- Donald Trump Jr. wanted a family “intervention” to stop the president’s “crazy” behaviour, according to a report.
- Two sources told Vanity Fair that Donald Trump Jr. was alarmed by the president’s decision to drive around in a car with others inside while he was still contagious with Covid-19.
- ‘Don said, ‘I’m not going to be the only one to tell him he’s acting crazy,” a source told Vanity Fair.
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Donald Trump’s erratic and controversial behaviour since his hospitalization for Covid-19 has divided his family, with Donald Trump Jr. said to believe his father is acting “crazy,” according to a report.
The US president spent three days at Walter Reed National Military Medical Centre while he was infected with Covid-19 before being discharged on Monday evening.
Two sources told Vanity Fair that his eldest child Donald Jr. was alarmed by his erratic behaviour during his time in hospital and particularly by his decision to drive around outside the hospital with members of the Secret Service while he was still infected with COVID-19.
The family were reportedly concerned by the president’s flurry of tweets early on Monday morning, which were mostly written in capital letters and came after a period in hospital when he had tweeted less than usual.
“They’re all worried. They’ve tried to get him to stop tweeting,” a source told Vanity Fair.
Sources told the publication that Donald Jr. had asked his sister Ivanka Trump, his brother-in-law Jared Kushner, and his brother Eric to “stage an intervention,” but “Jared and Ivanka keep telling Trump how great he’s doing.”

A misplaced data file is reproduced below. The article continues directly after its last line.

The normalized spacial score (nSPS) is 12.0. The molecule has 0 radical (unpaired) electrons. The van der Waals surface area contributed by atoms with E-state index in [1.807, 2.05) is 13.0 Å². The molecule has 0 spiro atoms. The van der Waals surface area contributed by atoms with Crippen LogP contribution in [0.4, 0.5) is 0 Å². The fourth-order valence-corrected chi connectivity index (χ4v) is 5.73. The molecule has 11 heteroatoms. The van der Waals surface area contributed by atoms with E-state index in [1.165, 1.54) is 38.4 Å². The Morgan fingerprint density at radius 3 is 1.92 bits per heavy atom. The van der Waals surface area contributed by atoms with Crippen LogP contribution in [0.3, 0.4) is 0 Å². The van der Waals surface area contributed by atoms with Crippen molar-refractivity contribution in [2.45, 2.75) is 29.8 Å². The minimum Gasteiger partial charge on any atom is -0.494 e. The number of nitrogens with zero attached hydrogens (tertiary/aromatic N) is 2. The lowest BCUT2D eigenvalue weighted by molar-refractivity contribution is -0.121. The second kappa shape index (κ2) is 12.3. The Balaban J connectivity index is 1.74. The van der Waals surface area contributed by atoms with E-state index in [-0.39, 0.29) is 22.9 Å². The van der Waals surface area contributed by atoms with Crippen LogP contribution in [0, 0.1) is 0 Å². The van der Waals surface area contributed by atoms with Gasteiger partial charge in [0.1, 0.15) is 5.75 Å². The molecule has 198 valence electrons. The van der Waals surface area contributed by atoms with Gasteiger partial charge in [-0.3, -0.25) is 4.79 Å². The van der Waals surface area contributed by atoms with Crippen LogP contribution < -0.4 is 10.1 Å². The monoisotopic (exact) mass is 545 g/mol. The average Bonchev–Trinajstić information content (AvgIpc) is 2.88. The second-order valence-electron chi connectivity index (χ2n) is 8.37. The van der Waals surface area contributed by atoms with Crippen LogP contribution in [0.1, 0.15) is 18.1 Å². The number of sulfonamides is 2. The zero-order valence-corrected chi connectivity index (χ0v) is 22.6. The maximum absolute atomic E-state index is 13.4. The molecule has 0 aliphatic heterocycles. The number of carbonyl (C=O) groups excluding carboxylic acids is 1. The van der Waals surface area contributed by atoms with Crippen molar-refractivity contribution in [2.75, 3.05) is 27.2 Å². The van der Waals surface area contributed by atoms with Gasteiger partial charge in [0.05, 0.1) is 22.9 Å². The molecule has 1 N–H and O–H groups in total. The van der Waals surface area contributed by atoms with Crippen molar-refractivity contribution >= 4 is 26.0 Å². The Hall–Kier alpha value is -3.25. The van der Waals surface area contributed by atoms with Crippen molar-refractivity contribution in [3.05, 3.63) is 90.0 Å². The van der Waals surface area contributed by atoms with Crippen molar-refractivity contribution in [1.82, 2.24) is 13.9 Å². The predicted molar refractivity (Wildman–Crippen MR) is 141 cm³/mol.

The drive-by stunt outraged doctors who said he endangered the lives of Secret Service agents in the car.
“Don said, ‘I’m not going to be the only one to tell him he’s acting crazy,'” the source added. The source told Vanity Fair.
It comes amid speculation that the combination of drugs with which doctors have been treating Trump’s illness, particularly a steroid called dexamethasone, may have temporarily altered his mental clarity.
Dr Lewis Caplan, a surgeon president of Society of Critical Care, told ABC News on Monday that the drug could alter a patient’s mental state by making them angry or euphoric.
“Some patients may develop psychiatric symptoms after being treated with steroids including euphoria, mood instability, rage or psychosis,” Kaplan said.
“It is rare, but occurs often enough that we recognize them as undesirable side effects of steroid therapy.”
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